When the film ramps up its action sequences, it’s similarly impressive. The final showdown is a breathless seat-grabber that deftly draws in the audience, manipulating emotions and drawing gasps from the viewers. Yet there are other places to find excitement as well — Sully’s children taming their water-dwelling mounts is a thrilling bit of kid-friendly adventure, and the rapport with a species of cetaceous-type behemoths is remarkable to watch. The problem is that every single scene goes on just a little too long, or in the case of the climax … a lot too long. Cameron can’t help himself and seems determined to use ten words when five would do.

The story itself is a mixed bag. When it gets out of its own way and simply lets its characters be, it works. Worthington is definitely better than in the previous film, though that’s saying little, and the film is bolstered by focusing more on his children than him. The kids are precocious upstarts, but not annoyingly so, and watching them struggle and eventually bond with the new tribe is nicely done. It’s also where the motion capture fails the film the most - it feels like the younger the character, the less believable the portrayal is (don’t get me started on the hilariously weird Na’vi babies who look like toothless Stitch babies). It’s difficult to get past the heavy-handedness of the storytelling, though. The bad guys are capital-B Bad, and the good guys - even the ones that the Sullys clash with, are Very Good. There’s little in the way of nuance in any of those portrayals and even the performances of veteran actors like Cliff Curtis and Kate Winslet (as the Metkayina leaders) can’t do much about that.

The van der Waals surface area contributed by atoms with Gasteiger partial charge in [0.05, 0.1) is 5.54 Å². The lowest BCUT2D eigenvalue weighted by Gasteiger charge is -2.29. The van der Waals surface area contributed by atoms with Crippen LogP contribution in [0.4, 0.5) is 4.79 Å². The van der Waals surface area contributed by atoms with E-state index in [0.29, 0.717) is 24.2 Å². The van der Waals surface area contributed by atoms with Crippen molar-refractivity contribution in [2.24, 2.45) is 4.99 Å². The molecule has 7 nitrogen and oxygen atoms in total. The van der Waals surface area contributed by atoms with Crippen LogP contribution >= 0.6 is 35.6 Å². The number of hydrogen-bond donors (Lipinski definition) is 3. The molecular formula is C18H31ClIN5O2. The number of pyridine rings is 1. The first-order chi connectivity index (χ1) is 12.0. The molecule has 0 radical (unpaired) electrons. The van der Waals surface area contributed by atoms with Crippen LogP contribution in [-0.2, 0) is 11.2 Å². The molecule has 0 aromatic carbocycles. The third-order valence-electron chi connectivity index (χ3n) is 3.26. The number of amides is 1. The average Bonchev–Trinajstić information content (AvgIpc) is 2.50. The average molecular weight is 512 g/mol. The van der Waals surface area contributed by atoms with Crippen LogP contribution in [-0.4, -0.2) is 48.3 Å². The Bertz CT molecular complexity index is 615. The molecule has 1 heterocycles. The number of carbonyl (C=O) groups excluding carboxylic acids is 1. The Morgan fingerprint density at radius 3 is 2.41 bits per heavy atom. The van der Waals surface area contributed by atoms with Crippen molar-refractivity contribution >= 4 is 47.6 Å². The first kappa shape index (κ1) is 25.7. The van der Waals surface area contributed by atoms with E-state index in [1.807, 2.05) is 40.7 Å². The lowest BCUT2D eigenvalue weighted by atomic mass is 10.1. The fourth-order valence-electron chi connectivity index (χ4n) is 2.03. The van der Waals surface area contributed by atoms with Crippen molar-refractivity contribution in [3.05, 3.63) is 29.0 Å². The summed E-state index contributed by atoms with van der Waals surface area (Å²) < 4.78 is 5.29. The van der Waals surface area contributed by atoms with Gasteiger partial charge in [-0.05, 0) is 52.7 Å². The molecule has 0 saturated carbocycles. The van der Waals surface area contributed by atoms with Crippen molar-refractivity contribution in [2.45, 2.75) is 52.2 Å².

Cameron has never been much for subtlety and that’s no different here. The colonial allegory isn’t so much an allegory as it is a slap in the face, and the near-fetishization of tribal peoples is often squirm-inducing. It’s not helped by the fact that the saviors are mostly either originally colonizers or his descendants). I mean, there’s a magical girl immaculately conceived by someone named Grace, whose mysterious powers might save the world. That’s not subtlety, that’s a hammer with THIS IS IMPORTANT stamped on the head. While I appreciate the idea of a people who live with their world rather than simply taking from it, the graceless storytelling is often at odds with its lush visual depictions.

The Way of Water is absolutely a marvel to behold and if you’re going to see it, it really is best served on the biggest, most impressive screen you can find. I saw it on a 3-D IMAX screen, and it was hands-down the best experience of its kind I’ve seen. Its sound design is flawless, bolstered by a great score, its visuals are amazing, and it’s often just damn fun. Yet the missteps are inescapable, and so many of them are due to Cameron’s ego that no matter how much you may enjoy its beauty in the present, it’s hard to look back on it without remembering the flaws.